Derivatives are measured at fair value. All fair value gains and losses are recognised in profit or loss except where the derivatives qualify as hedging instruments in cash flow hedges or net investment hedges.



Ind AS specifies a three-stage model based on expected credit losses for impairment depending on changes in credit quality since initial recognition.



The bulk of assets and liabilities are carried at amortized cost in the Ind As statements for FY 2016-17. This does not have a significant impact compared to the erstwhile gap. The major exceptions are financial assets comprising of debt mutual funds, certificates of deposit and bonds/debentures which are classified as FVTPL or FVOCI.

Disclosures of reconciliations from Indian GAAP to Ind AS are required. Analysis of the financial statements of some of the largest listed companies in terms of market capitalization, reveals some interesting trends based on these disclosures.

The profit after tax/total comprehensive income for an automobile major increased by 17% primarily because of debt mutual funds measured at fair value as per Ind AS, against cost or lower of cost and market value, in the previous GAAP statement for FY 2015-16. In the case of a refining/petrochemical conglomerate there was a 7% increase in net profit as per Ind AS. In the case of two of the largest information technology companies, there was a negligible change in total comprehensive income as per Ind AS compared to previous GAAP. For a large FMCG company, there was a 6% drop in total comprehensive income and for another it was negligible.

With the comparative statements showing a small difference in many cases and positive variation in some cases which goes against conservatism, and a muted change on an average, one wonders if the gargantuan exercise of adopting the new standards helped the consumers of the financial statements in any significant way. Perhaps, in volatile years, the statements will reveal the stark distinctions between profit and loss and OCI. But it would be difficult to assess, how the figures would have compared with the financial statements under the previous Indian GAAP. With Ind AS not aligned 100% with IFRS, international comparability too is not feasible.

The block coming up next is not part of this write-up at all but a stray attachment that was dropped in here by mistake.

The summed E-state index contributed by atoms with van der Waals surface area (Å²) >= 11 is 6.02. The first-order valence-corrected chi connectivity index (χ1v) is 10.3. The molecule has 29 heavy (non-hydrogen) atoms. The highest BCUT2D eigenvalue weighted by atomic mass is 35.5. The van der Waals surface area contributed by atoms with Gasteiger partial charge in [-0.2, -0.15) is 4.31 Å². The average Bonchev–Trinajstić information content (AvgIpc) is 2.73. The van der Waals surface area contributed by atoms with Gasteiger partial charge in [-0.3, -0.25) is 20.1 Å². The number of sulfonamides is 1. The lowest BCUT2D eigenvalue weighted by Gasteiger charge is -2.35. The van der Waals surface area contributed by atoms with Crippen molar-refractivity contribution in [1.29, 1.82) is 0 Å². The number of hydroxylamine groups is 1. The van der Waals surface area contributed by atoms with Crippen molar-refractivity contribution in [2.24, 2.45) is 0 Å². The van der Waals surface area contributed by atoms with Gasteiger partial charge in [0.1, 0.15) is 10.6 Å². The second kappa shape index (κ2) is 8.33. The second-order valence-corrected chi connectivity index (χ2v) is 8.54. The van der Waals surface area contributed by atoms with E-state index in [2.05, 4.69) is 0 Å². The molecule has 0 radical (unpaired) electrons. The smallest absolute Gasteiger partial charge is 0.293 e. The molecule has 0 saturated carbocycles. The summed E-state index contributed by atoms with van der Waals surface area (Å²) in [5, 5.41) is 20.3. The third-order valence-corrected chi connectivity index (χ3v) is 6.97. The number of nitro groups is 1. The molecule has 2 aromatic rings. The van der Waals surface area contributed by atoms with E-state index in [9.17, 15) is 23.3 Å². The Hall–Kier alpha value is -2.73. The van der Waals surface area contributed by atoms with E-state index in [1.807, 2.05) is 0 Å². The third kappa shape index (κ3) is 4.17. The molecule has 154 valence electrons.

The entities under US jurisdiction have some interesting times ahead of them. A new accounting standard applicable from January 2018, requires unrealized gains and losses in marketable and non-marketable equity securities, to be included in net income. Warren Buffet, the Chairman of Berkshire Hathaway in his annual letter to shareholders laments that this will produce some “truly wild and capricious swings” in the company’s bottom line. Realized gains were required to be reported in net income before the new rule, and even that was considered to distort the income statement. The impact extends beyond investment companies. Google too has issued a statement that the new rule will increase volatility in Other Income and Expense in the Income Statement.

As the accounting world moves towards a “truly” fair value world, financial statements may make less sense to shareholders, creditors and other stakeholders, in the traditional way. Perhaps, financial statements should henceforth be viewed through the prism of change in net asset value based on fair value, rather than the current focus on profit and loss/net income.